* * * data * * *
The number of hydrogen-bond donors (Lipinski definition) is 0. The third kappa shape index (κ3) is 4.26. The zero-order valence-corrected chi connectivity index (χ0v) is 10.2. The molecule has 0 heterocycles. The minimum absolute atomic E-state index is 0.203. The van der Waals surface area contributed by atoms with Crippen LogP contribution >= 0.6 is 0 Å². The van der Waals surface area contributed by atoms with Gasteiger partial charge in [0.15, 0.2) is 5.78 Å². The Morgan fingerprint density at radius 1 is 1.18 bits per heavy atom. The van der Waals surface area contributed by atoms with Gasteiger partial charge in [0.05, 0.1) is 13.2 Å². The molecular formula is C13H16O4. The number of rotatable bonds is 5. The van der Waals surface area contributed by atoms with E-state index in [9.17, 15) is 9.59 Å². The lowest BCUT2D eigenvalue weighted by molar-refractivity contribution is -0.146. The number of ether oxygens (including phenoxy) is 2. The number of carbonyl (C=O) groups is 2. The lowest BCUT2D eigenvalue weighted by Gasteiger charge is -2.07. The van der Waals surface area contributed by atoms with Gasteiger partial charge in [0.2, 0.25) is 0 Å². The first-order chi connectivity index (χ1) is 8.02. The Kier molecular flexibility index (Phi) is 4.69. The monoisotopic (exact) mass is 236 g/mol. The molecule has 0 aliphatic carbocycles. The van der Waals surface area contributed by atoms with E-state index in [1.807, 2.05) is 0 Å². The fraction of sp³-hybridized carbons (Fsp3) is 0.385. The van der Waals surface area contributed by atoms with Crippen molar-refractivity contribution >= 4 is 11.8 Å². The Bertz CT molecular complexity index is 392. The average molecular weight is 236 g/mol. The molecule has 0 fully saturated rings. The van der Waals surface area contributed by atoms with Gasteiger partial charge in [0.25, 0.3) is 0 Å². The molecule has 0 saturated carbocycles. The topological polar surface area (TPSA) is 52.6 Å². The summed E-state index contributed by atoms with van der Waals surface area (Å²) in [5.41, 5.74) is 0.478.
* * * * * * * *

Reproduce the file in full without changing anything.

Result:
The number of hydrogen-bond donors (Lipinski definition) is 0. The third kappa shape index (κ3) is 4.26. The zero-order valence-corrected chi connectivity index (χ0v) is 10.2. The molecule has 0 heterocycles. The minimum absolute atomic E-state index is 0.203. The van der Waals surface area contributed by atoms with Crippen LogP contribution >= 0.6 is 0 Å². The van der Waals surface area contributed by atoms with Gasteiger partial charge in [0.15, 0.2) is 5.78 Å². The Morgan fingerprint density at radius 1 is 1.18 bits per heavy atom. The van der Waals surface area contributed by atoms with Gasteiger partial charge in [0.05, 0.1) is 13.2 Å². The molecular formula is C13H16O4. The number of rotatable bonds is 5. The van der Waals surface area contributed by atoms with E-state index in [9.17, 15) is 9.59 Å². The lowest BCUT2D eigenvalue weighted by molar-refractivity contribution is -0.146. The number of ether oxygens (including phenoxy) is 2. The number of carbonyl (C=O) groups is 2. The lowest BCUT2D eigenvalue weighted by Gasteiger charge is -2.07. The van der Waals surface area contributed by atoms with Gasteiger partial charge in [0.2, 0.25) is 0 Å². The first-order chi connectivity index (χ1) is 8.02. The Kier molecular flexibility index (Phi) is 4.69. The monoisotopic (exact) mass is 236 g/mol. The molecule has 0 aliphatic carbocycles. The van der Waals surface area contributed by atoms with E-state index in [1.807, 2.05) is 0 Å². The fraction of sp³-hybridized carbons (Fsp3) is 0.385. The van der Waals surface area contributed by atoms with Crippen molar-refractivity contribution >= 4 is 11.8 Å². The Bertz CT molecular complexity index is 392. The average molecular weight is 236 g/mol. The molecule has 0 fully saturated rings. The van der Waals surface area contributed by atoms with Gasteiger partial charge in [0.25, 0.3) is 0 Å². The molecule has 0 saturated carbocycles. The topological polar surface area (TPSA) is 52.6 Å². The summed E-state index contributed by atoms with van der Waals surface area (Å²) in [5.41, 5.74) is 0.478.